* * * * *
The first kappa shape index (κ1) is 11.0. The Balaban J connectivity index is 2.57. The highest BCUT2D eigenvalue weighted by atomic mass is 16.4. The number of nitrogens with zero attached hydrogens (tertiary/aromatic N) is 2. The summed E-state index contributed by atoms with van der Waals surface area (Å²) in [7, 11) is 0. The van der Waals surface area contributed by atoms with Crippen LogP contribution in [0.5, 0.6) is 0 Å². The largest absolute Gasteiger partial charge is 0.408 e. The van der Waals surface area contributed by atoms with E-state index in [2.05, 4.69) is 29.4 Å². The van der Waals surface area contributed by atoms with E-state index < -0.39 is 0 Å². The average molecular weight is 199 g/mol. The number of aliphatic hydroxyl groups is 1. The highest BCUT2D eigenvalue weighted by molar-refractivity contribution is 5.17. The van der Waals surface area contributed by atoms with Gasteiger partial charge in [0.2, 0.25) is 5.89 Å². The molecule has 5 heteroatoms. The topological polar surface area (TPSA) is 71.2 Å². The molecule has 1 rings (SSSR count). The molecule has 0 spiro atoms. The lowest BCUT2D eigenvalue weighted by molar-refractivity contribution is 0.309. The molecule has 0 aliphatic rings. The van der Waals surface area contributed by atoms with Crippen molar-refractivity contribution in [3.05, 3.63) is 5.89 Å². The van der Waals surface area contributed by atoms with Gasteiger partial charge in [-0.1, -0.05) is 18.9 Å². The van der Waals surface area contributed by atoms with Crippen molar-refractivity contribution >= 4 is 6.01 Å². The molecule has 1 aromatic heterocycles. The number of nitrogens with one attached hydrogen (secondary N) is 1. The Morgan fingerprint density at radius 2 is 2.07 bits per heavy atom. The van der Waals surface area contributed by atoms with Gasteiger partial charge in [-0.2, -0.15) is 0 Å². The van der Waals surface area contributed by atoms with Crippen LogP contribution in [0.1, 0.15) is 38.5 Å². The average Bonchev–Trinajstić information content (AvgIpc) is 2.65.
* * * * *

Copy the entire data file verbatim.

The first kappa shape index (κ1) is 11.0. The Balaban J connectivity index is 2.57. The highest BCUT2D eigenvalue weighted by atomic mass is 16.4. The number of nitrogens with zero attached hydrogens (tertiary/aromatic N) is 2. The summed E-state index contributed by atoms with van der Waals surface area (Å²) in [7, 11) is 0. The van der Waals surface area contributed by atoms with Crippen LogP contribution in [0.5, 0.6) is 0 Å². The largest absolute Gasteiger partial charge is 0.408 e. The van der Waals surface area contributed by atoms with E-state index in [2.05, 4.69) is 29.4 Å². The van der Waals surface area contributed by atoms with E-state index < -0.39 is 0 Å². The average molecular weight is 199 g/mol. The number of aliphatic hydroxyl groups is 1. The highest BCUT2D eigenvalue weighted by molar-refractivity contribution is 5.17. The van der Waals surface area contributed by atoms with Gasteiger partial charge in [0.2, 0.25) is 5.89 Å². The molecule has 5 heteroatoms. The topological polar surface area (TPSA) is 71.2 Å². The molecule has 1 rings (SSSR count). The molecule has 0 spiro atoms. The lowest BCUT2D eigenvalue weighted by molar-refractivity contribution is 0.309. The molecule has 0 aliphatic rings. The van der Waals surface area contributed by atoms with Crippen molar-refractivity contribution in [3.05, 3.63) is 5.89 Å². The van der Waals surface area contributed by atoms with Gasteiger partial charge in [-0.1, -0.05) is 18.9 Å². The van der Waals surface area contributed by atoms with Crippen molar-refractivity contribution >= 4 is 6.01 Å². The molecule has 1 aromatic heterocycles. The number of nitrogens with one attached hydrogen (secondary N) is 1. The Morgan fingerprint density at radius 2 is 2.07 bits per heavy atom. The van der Waals surface area contributed by atoms with Gasteiger partial charge in [-0.2, -0.15) is 0 Å². The van der Waals surface area contributed by atoms with Crippen LogP contribution in [0.1, 0.15) is 38.5 Å². The average Bonchev–Trinajstić information content (AvgIpc) is 2.65.